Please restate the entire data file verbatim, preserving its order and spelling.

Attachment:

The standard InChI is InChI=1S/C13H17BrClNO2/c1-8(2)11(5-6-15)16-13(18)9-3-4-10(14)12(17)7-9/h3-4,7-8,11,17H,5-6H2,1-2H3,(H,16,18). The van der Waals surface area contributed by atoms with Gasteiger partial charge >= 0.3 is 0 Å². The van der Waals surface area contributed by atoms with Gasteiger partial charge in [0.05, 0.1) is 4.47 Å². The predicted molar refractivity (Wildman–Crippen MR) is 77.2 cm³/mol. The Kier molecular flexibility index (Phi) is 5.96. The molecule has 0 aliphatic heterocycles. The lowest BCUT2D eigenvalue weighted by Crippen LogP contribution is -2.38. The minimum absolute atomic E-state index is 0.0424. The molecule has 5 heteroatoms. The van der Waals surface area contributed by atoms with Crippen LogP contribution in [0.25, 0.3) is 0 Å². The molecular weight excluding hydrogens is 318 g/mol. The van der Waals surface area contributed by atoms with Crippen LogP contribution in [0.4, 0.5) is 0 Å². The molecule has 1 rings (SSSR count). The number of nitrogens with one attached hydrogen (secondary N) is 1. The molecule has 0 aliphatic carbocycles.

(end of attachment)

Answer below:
The standard InChI is InChI=1S/C13H17BrClNO2/c1-8(2)11(5-6-15)16-13(18)9-3-4-10(14)12(17)7-9/h3-4,7-8,11,17H,5-6H2,1-2H3,(H,16,18). The van der Waals surface area contributed by atoms with Gasteiger partial charge >= 0.3 is 0 Å². The van der Waals surface area contributed by atoms with Gasteiger partial charge in [0.05, 0.1) is 4.47 Å². The predicted molar refractivity (Wildman–Crippen MR) is 77.2 cm³/mol. The Kier molecular flexibility index (Phi) is 5.96. The molecule has 0 aliphatic heterocycles. The lowest BCUT2D eigenvalue weighted by Crippen LogP contribution is -2.38. The minimum absolute atomic E-state index is 0.0424. The molecule has 5 heteroatoms. The van der Waals surface area contributed by atoms with Crippen LogP contribution in [0.25, 0.3) is 0 Å². The molecular weight excluding hydrogens is 318 g/mol. The van der Waals surface area contributed by atoms with Crippen LogP contribution in [0.4, 0.5) is 0 Å². The molecule has 1 rings (SSSR count). The number of nitrogens with one attached hydrogen (secondary N) is 1. The molecule has 0 aliphatic carbocycles.